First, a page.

Hmm, I think that the main reason for us going to confession, is that it gives us absolution for our sins. We are absolved of our sins in nomine patris et filii et spiritus sancti. As soon as we have confessed our sins, and listen to the priest’s advice and then made an act of contrition, then we are forgiven. But the point of the sacrament is that we are given absolution.

Basically, the sacrament gives us a package deal. It:

Enables our sins to be forgiven
Gives us absolution from them
Gives us advice as to how we can avoid it in the future.

Yes, we can be forgiven without the sacrament, but the sacrament is so much more powerful! Why?

Through confession, we look our ourselves more carefully
It strengthens virtue and decreases sin
Draws us closer to our parish (esp. if we have a regular confessor), to the community which we desperately need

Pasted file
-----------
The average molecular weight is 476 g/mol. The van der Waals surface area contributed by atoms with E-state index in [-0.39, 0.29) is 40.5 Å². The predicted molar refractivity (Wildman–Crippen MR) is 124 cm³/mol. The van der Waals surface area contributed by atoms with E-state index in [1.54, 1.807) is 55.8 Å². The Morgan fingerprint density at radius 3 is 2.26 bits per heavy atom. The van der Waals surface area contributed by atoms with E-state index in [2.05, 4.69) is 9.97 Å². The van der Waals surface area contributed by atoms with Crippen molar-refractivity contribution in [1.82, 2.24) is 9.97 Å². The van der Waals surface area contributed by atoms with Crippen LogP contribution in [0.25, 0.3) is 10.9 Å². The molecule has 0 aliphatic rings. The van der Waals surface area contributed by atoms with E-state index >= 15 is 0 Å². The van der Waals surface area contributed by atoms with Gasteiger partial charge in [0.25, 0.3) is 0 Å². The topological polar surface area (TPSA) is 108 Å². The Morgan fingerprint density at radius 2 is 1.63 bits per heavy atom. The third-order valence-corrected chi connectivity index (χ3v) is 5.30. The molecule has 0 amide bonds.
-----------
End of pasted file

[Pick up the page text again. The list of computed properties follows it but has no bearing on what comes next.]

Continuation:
Christ’s love is poured out in every single step of that sacrament, and as it is an ‘official’ thing, it automatically has a standard that only God can provide, and as you go to confession, you have that assurance that the job is done, and properly.

So why go to the sacrament? Hmm… I can’t think of any reason at all…


#16

As I said before, pennance is analogous to cleaning up the spilled juice and buying a new pitcher. It enables us to make up for the damage we’ve done.

Certainly, Christ’s sacrifice is enough to do anything He wants it to do. We receive sanctifying grace through the sacrament of Reconciliation; if we do not have sanctifying grace, we cannot enter heaven. The remnant of our sinfulness is removed by temporal punishment.

As Father Serpa (I’m a big fan) often says, God could’ve saved us with a mere thought; He chose, however, to do it in a way that would demonstrate His great love for us. This doesn’t place limits on what God can do; rather, it shows His power, because He decided that this is the way it’s to be done.

Peace,
Dante


#17

DISCLAIMER: The views and opinions expressed in these forums do not necessarily reflect those of Catholic Answers. For official apologetics resources please visit www.catholic.com.